Attaching security tags to every basic food item will not make people shrug their shoulders and pay up. It will make them not eat. Punching Up asks whether this is more important than supermarkets losing money.

They’re locking up milk, cheese and meat. The vegans, I hear you ask? No, you fool, the supermarkets! How else is a dystopia meant to respond to desperate people stealing to survive?

There is probably no sight quite as depressing as security-tagged baby food, surrounded by signs saying “Smile! You’re on CCTV”. It seems corporations either believe people are stealing baby food out of malicious intent or for a hobby, or they simply don’t care for the real reason.

The trouble is, a lot of people have very little reason not to shoplift. Take a look at the obvious reasons: You’ll get in trouble for breaking the law, stealing is morally wrong, or it’s harmful to the economy. Each of these arguments can be shut down in less words than it takes to ask a supermarket worker if they can get you one of the real jars of coffee locked up out back.

The popular arguments are as follows:

  1. It’s worth the risk if the alternative is you – or your kid – going hungry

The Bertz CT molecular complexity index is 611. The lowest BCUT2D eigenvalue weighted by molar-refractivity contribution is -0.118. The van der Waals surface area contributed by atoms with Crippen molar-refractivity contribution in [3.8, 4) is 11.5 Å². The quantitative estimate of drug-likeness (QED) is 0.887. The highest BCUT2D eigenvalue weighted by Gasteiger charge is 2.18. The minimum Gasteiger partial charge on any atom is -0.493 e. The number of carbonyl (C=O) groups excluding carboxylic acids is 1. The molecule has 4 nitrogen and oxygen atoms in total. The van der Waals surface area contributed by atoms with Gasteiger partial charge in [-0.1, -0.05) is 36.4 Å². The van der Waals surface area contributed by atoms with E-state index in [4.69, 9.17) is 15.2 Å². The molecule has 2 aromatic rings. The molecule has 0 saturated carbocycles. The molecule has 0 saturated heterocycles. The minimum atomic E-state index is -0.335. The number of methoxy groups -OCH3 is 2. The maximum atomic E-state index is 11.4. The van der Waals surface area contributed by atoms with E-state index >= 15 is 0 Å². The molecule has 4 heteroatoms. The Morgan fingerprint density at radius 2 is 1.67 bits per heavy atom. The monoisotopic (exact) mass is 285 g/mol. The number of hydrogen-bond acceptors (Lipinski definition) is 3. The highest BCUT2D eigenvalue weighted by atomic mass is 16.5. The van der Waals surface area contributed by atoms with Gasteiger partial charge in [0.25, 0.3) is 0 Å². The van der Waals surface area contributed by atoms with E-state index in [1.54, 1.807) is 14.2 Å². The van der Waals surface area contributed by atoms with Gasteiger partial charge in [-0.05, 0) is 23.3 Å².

2. Stealing helps the shoplifter more than it harms the corporation
  3. See number 2.

The longer the cost of living crisis goes on and the more deeply it permeates every aspect of daily life, the more people become totally turned off to corporate messaging (if they were ever turned on to it before). Something like shoplifting doesn’t seem so serious at the minute, because in the context of everything else going on, it isn’t.

Aly* is a self-declared “shoplifter sympathiser”, and thinks that shoplifting either out of necessity or as “a little treat” is justified. Not one to advocate harming small businesses, she says, “The way I see it, if it’s a chain, it’s free reign.”

Another social media user said: “Inflation isn’t real. Make things cheaper or I will steal them.”

In March, police forces across the UK recorded a 30.9% increase in shoplifting cases compared to this time last year. It’s no shock that there have been more cases when food prices have gone up 19.1% in the year leading up to April 2023, but it is perhaps surprising that this isn’t actually exceeding pre-pandemic levels.

Tom Ironside, director of business and regulations at the British Retail Consortium, told the BBC: “Shoplifting cost retailers almost £1bn in 2021/22, money that would be better used to reduce prices and invest in a better customer experience.”

But million-pound chains losing a few quid here and there, totalling a billion or not, does not matter to ordinary people as much as you might think.

In small survey of Punching Up’s audience, not one person said that shoplifting is always unacceptable, although a few did choose not to respond. an Almost equal 50/50 split of people who believe shoplifting out of necessity is fine, and who believe shoplifting for any reason is fine.

More simply, as one of our shoplifting sympathisers wisely said: “Fuck Tesco.”